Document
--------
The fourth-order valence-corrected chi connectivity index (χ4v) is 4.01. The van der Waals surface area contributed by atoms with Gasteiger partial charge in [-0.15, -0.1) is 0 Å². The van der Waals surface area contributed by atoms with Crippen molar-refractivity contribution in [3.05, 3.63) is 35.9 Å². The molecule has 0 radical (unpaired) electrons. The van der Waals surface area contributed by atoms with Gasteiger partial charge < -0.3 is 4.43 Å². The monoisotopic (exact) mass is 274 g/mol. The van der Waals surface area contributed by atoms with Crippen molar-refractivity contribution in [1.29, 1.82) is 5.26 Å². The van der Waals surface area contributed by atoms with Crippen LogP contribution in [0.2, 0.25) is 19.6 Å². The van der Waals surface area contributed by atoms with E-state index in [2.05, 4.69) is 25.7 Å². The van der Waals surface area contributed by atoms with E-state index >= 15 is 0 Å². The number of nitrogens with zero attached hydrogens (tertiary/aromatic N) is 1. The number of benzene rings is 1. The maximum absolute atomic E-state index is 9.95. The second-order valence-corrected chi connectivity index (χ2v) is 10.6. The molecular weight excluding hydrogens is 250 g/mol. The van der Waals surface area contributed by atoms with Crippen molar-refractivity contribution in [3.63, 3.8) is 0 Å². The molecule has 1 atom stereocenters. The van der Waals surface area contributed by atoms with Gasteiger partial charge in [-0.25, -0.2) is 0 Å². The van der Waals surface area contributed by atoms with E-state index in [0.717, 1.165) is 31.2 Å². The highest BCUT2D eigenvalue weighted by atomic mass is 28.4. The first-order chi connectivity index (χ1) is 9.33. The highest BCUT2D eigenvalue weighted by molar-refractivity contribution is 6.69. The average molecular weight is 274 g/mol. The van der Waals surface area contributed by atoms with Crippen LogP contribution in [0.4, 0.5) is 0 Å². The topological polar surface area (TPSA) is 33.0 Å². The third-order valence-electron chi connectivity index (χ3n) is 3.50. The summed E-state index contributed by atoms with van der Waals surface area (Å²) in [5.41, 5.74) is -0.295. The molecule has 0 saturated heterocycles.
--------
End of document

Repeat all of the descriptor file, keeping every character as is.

The fourth-order valence-corrected chi connectivity index (χ4v) is 4.01. The van der Waals surface area contributed by atoms with Gasteiger partial charge in [-0.15, -0.1) is 0 Å². The van der Waals surface area contributed by atoms with Crippen molar-refractivity contribution in [3.05, 3.63) is 35.9 Å². The molecule has 0 radical (unpaired) electrons. The van der Waals surface area contributed by atoms with Gasteiger partial charge < -0.3 is 4.43 Å². The monoisotopic (exact) mass is 274 g/mol. The van der Waals surface area contributed by atoms with Crippen molar-refractivity contribution in [1.29, 1.82) is 5.26 Å². The van der Waals surface area contributed by atoms with Crippen LogP contribution in [0.2, 0.25) is 19.6 Å². The van der Waals surface area contributed by atoms with E-state index in [2.05, 4.69) is 25.7 Å². The van der Waals surface area contributed by atoms with E-state index >= 15 is 0 Å². The number of nitrogens with zero attached hydrogens (tertiary/aromatic N) is 1. The number of benzene rings is 1. The maximum absolute atomic E-state index is 9.95. The second-order valence-corrected chi connectivity index (χ2v) is 10.6. The molecular weight excluding hydrogens is 250 g/mol. The van der Waals surface area contributed by atoms with Crippen molar-refractivity contribution in [3.63, 3.8) is 0 Å². The molecule has 1 atom stereocenters. The van der Waals surface area contributed by atoms with Gasteiger partial charge in [-0.25, -0.2) is 0 Å². The van der Waals surface area contributed by atoms with E-state index in [0.717, 1.165) is 31.2 Å². The highest BCUT2D eigenvalue weighted by atomic mass is 28.4. The first-order chi connectivity index (χ1) is 9.33. The highest BCUT2D eigenvalue weighted by molar-refractivity contribution is 6.69. The average molecular weight is 274 g/mol. The van der Waals surface area contributed by atoms with Crippen LogP contribution in [0.4, 0.5) is 0 Å². The topological polar surface area (TPSA) is 33.0 Å². The third-order valence-electron chi connectivity index (χ3n) is 3.50. The summed E-state index contributed by atoms with van der Waals surface area (Å²) in [5.41, 5.74) is -0.295. The molecule has 0 saturated heterocycles.